Additional note: In our May newsletter, we reported on the Dossche Mills/Ceres transaction. It is understood that this transaction has been abandoned by the parties and that thus no decision will be adopted by the Belgian Competition Authority in this case.
The Czech Office for the Protection of Competition (Office) imposed fines in a total amount of approx. EUR 690,000 on four companies engaged in the field of international rail freight transport for illegal cartel agreement concluded between them. One participating company was not fined because it provided the Office with information and evidence of the existence of a cartel under the leniency program.
For more information contact Vojtech Chloupek.
On 28 May 2020, the Danish Competition and Consumer Authority (DCCA) received a complete notification of SEAS-NVE A/S’ (SEAS-NVE) acquisition of control of several subsidiaries of Ørsted A/S.
The DCCA approved the transaction subject to the commitment to divest all its 107,000 natural gas consumers in one of the acquired subsidiaries.
For more information contact Morten Nissen.
The French Competition Authority (FCA) has recently published a study on competition law and e-commerce which presents the competition dynamics as well as the anti-competitive practices that may arise in the e-commerce sector. The study is in line with the objectives that the FCA has set for the year 2020, the “Digital” sector being listed as its main priority.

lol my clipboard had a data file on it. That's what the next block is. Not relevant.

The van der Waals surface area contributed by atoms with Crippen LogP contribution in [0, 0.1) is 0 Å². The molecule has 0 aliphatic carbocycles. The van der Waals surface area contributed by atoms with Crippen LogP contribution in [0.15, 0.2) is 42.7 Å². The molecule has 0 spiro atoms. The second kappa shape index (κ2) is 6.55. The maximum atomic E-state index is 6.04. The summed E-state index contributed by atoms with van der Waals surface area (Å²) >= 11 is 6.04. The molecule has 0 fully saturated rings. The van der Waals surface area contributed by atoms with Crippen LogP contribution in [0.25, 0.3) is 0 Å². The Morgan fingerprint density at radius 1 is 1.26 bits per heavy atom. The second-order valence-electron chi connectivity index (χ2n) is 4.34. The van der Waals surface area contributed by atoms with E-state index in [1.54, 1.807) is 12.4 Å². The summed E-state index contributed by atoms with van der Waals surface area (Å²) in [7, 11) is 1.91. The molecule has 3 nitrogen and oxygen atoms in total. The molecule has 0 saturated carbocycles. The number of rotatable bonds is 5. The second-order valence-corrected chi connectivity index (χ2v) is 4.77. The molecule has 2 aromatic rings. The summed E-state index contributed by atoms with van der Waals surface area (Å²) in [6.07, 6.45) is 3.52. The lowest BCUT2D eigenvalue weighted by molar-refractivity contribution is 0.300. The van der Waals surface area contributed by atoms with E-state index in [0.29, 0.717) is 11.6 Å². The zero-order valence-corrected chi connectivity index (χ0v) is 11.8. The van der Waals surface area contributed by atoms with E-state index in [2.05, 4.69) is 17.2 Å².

Primarily intended at increasing competition law awareness, the study does not provide any new information in terms of competitive analysis but constitutes undoubtedly a reference guide for companies active in the sector.
For more information contact Florence Leroux.
The Federal Court of Justice (FCJ) has provisionally confirmed the Federal Cartel Office’s (FCO) decision which prohibited Facebook from collecting and processing data of Facebook users generated on other platforms and services like Whatsapp and Instagram without their explicit consent.
In line with the FCO’s decision, the FCJ found that Facebook abused its dominant market position by conditioning the use of its social network on users’ acceptance of the cross-processing of their data from the Facebook platform itself with those from third party services (including WhatsApp, Instagram and third-party websites/apps). The FCJ’s antitrust section thus overruled the decision of the Higher Regional Court of Düsseldorf which had ordered the suspensive effect of Facebook’s appeal of the FCO’s decision.
For more information contact Jörg Witting.
The Hungarian Competition Authority (GVH) allowed non-compete undertakings beyond its past practice in a scale-up investment round into the Hungarian software developer training start-up, CodeCool.